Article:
'About a third of my cases are suffering from no clinically definable neurosis, but from the senselessness and emptiness of their lives. This can be defined as the general neurosis of our times.' - Carl Gustav Jung

This statement is profound, in it that the source of modern man's feeling of unfulfillment is a direct result of our lack of direction or purpose. Now that we no longer have to compete without our environment, man's base instinct to survive requires less effort than previously required which allowed our great thinkers to focus on philosophical questions. This is nothing new as thinkers like Heidegger and Camus have attempted to tackle the nature of this "existential angst" and yet we still haven't found any final answers. How do Jung's ideas hold up in light of this dilemma?

Jean-Paul Sartre, a key existentialist philosopher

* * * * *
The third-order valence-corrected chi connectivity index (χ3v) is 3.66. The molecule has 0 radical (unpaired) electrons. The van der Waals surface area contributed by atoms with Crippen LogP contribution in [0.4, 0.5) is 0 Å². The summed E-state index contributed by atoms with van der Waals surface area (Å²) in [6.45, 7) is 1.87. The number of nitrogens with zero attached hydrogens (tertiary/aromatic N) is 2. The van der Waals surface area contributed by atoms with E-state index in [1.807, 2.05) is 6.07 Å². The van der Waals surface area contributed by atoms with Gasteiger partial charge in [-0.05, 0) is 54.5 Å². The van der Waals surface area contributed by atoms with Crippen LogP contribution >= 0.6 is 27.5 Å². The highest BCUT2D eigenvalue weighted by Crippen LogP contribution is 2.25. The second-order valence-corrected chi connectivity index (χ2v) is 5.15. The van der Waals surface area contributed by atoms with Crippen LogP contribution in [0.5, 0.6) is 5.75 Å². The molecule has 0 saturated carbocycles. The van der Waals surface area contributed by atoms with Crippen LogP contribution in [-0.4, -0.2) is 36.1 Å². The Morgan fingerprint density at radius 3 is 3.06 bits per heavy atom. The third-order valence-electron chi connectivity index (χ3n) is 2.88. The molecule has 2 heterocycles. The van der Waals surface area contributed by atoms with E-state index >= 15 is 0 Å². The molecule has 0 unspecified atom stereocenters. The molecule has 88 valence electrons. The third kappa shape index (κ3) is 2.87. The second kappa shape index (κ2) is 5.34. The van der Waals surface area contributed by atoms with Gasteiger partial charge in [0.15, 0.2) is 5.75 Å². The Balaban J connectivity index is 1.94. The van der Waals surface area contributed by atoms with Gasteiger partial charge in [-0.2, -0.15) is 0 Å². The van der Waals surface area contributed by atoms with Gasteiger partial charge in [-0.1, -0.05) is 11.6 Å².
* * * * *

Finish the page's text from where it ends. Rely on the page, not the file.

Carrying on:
Jung and Existentialism

Existentialism is a philosophy that explores man's search for meaning in what is potentially a meaningless universe. Thinkers of this school employ inquiries about the value of existence, purpose and meaning. Was Jung among them? Well, first off, Jung criticised existentialist philosophy's tendency to get caught up in the confusion over definitions and words. Perhaps you could say that his somewhat ideological bias for the dream metaphor is clear:

"This credulity and entrapment in words is becoming more and more striking nowadays. Proof of this is the rise of such comical philosophy such as existentialism, which labours to help being become being through the magical power of the word." - Carl Gustav Jung